So my question for you is, while you were on that plateau where things were not quite good/ not quite bad, do you think you would’ve remained on that plateau indefinitely? Did you need that life changing event to catapult you into something more? At what point did you feel like you had a good grasp on your anxiety and worked on making treatment a priority in your life?

    • Dave Burney

      Defeated Wife – I absolutely believe the life changing event was the impetus. Because I could not, would not face things on my own. It was my sink or swim moment. We are creatures of habit and change is hard. Most of us have to hit bottom – sometimes more than once – to realize that WE are the only ones that can make ourselves better. All the support, therapy and meds in the world won’t help someone who doesn’t see the value in helping themselves.

      To your second question, I’m still working through making treatment a priority. I have good days and bad days. But I do feel more determined now (at least most of the time) to work towards a better place where I have the skills and tools at my disposal to cope with my anxiety and depression.

      One final note – your husband’s depression is his. While I encourage you to provide him the support he needs and applaud your efforts to be an understanding and willing partner in his battle, you must also provide support for yourself. You deserve happiness just as much as he does. As selfish as it sounds, I’ve realized that I need to take care of me first – then I can see what is left for me to spread around. Sometimes there’s a lot, sometimes only a little. It’s an ongoing process. And I also find it imperative to examine my motivations and see what is helping me and what is hurting me. Can peel back the underlying motives and turn a hurtful thing into a helpful one. If not, why is it still a part of my life?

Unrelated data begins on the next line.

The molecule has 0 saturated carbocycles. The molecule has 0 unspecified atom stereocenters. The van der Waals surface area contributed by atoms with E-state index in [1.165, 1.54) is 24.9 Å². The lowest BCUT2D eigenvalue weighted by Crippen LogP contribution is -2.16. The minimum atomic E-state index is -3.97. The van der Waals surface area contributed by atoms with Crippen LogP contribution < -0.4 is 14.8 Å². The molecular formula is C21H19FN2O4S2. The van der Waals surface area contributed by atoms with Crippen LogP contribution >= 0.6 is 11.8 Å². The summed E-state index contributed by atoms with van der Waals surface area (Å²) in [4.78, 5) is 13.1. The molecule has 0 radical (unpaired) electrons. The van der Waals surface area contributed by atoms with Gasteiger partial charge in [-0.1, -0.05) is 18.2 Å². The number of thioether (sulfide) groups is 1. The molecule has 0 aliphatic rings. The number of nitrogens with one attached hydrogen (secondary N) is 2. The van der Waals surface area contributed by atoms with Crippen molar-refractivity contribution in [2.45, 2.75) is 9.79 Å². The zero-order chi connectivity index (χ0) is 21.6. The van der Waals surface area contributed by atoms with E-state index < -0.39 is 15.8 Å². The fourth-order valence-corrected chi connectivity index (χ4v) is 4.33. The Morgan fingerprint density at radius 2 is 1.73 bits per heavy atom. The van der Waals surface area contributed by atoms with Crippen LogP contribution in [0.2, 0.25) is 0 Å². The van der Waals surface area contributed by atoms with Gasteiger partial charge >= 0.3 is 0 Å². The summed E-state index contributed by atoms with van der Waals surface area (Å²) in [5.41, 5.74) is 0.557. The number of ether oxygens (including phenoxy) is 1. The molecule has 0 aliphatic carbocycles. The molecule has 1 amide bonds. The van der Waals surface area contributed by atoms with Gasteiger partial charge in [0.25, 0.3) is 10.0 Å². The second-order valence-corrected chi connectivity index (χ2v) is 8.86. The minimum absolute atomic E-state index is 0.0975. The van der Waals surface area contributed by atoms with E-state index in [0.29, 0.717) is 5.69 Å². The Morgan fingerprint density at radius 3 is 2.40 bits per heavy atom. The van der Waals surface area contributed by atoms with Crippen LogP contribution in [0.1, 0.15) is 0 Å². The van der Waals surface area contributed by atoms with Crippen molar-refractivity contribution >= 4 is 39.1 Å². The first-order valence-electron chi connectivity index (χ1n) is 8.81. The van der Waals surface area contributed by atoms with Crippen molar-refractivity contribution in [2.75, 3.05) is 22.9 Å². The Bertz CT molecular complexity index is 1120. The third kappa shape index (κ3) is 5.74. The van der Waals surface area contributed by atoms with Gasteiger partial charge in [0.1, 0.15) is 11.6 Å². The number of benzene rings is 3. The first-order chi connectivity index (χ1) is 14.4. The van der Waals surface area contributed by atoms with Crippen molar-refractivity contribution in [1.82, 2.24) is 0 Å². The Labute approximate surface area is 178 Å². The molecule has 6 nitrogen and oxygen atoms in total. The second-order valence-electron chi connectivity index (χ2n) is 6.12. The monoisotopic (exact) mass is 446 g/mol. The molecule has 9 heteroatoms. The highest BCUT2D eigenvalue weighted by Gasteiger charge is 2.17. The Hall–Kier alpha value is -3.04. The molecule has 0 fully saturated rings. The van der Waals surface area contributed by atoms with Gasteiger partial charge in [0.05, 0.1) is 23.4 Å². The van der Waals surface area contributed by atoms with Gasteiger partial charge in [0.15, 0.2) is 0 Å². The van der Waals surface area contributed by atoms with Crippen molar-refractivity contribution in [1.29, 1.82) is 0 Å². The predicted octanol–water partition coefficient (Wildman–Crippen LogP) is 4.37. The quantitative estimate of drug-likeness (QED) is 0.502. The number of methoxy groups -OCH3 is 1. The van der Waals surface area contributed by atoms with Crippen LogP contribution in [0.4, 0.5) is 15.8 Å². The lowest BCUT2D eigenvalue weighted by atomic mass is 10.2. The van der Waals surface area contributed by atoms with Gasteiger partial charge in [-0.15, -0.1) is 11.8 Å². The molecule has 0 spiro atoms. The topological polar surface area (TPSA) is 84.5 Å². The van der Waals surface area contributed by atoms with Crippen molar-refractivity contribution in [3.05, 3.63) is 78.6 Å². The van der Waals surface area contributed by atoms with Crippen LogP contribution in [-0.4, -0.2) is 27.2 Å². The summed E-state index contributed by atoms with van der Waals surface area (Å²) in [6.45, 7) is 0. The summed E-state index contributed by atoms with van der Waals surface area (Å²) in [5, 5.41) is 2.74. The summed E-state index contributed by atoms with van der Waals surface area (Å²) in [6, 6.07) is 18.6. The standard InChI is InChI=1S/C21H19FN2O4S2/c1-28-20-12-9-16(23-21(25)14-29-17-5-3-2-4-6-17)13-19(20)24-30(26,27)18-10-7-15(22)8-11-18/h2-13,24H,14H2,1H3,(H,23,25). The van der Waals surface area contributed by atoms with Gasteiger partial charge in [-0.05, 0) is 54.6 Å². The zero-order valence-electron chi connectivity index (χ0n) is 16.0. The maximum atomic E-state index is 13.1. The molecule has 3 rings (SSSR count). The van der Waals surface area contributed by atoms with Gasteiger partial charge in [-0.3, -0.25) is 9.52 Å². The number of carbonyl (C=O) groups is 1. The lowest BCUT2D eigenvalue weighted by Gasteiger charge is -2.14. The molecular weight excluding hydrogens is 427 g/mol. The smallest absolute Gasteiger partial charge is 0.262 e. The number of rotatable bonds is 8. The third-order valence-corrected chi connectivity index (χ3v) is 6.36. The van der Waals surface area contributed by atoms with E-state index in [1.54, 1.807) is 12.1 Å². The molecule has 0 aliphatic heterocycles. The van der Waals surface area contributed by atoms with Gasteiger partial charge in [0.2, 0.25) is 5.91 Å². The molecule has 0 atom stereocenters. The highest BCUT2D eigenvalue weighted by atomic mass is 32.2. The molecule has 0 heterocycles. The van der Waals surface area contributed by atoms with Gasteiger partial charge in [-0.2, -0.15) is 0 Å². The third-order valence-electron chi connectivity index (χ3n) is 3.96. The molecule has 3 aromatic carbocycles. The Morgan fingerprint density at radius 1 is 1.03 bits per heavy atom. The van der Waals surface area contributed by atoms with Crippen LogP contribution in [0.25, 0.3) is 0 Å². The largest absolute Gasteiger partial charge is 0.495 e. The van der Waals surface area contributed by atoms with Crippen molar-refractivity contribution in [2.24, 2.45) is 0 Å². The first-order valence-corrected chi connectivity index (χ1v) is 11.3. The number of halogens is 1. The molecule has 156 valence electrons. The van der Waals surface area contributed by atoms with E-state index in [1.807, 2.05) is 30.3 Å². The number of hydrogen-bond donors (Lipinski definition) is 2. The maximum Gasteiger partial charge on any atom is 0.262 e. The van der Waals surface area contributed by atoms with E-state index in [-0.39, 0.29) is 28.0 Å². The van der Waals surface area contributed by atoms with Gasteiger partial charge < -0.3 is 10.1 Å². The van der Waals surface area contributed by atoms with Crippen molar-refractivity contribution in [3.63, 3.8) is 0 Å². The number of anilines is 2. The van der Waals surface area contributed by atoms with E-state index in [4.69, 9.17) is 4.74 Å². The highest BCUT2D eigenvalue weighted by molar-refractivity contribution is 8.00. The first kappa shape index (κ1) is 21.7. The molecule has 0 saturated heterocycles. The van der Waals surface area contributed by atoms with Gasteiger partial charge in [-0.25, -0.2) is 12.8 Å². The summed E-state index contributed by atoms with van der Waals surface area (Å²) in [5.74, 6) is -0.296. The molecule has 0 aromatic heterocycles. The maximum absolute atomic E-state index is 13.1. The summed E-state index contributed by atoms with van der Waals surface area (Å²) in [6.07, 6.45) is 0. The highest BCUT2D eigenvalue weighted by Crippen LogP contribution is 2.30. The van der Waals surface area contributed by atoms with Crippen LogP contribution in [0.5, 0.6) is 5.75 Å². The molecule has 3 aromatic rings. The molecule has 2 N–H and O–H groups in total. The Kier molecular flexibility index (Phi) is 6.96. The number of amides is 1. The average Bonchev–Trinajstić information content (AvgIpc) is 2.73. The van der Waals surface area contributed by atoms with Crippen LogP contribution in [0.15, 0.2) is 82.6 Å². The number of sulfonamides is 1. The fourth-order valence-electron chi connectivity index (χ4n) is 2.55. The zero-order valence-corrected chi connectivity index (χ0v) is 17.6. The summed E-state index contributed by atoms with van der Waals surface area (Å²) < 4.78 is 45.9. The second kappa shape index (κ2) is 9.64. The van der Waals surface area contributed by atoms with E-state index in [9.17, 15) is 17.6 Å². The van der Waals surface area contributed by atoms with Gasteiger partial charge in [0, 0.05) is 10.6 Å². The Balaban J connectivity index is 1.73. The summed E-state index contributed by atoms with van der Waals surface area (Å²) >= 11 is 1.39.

• Defeated Wife

        Thank you so much for your reply. I value and respect your thoughts and the path you’re on to prioritize what’s important. And really appreciate your sharing your personal experience. I have found some support of my own in a group for people who are codependent, such as myself. And I really appreciate how clearly you state the following: “I’ve realized that I need to take care of me first – then I can see what is left for me to spread around. Sometimes there’s a lot, sometimes only a little.” I could certainly learn from that!! I’m sure I will revisit your story for inspiration. And I love the “Landslide” reference! Thank you again!

  • Karen

    Hi Dave,

    Thank you for sharing your story, I have written for Trish before, and never spoke about my marriage(s) in depth. I had so many other issues to talk about. I have been married 2 times, I am divorced from my first husband, who is one of my best friends now…lol, never imagined that. We have one daughter together. And I am recently separated from my current husband, we will be married 2 years on feb. 24th. ..My mental illnesses did not play as big of a role in my first marriage, I mean looking back I see why I married him,very quickly within 6 months we eloped, but I was so damaged from my upbringing and so was he.

    My second marriage I was already unable to work, had several diagnosis of major depression, panic attacks, BPD and Bipolar 2, I was on meds by then and had been in the hospital. But I knew my husband years ago, when I was in my 20s..we have a son together, who is now an adult but we never married. Long story short we reconnected and got married in 2012, he said he wanted to help me and be there for me, unfortunately my illness was out of control, I had intense rage, mood swings, and all my anger issues in my life were directed to him, I cried, I was frustrated. He did come to therapy with me though, I thought he understood but when we would argue, he would say I was crazy, etc…we both hurt eachother. I know it must have been very difficult for him, because the Karen he knew from years ago was gone, I had gone through a deep trauma in 2005 that resulted in a breakdown and forever changed my life. I am very sad, but my mental health was declining, the stress , the anger I could not deal. I was admitted to the mental hospital while we were married, I left him, I came back, I tried to work it out. Sadly I am at the point now where I have to get myself together first, I cannot be a partner to anyone until I heal and can take care of me first. Sorry this was so long,…I wish you the best of luck in your future and thank you for sharing your story.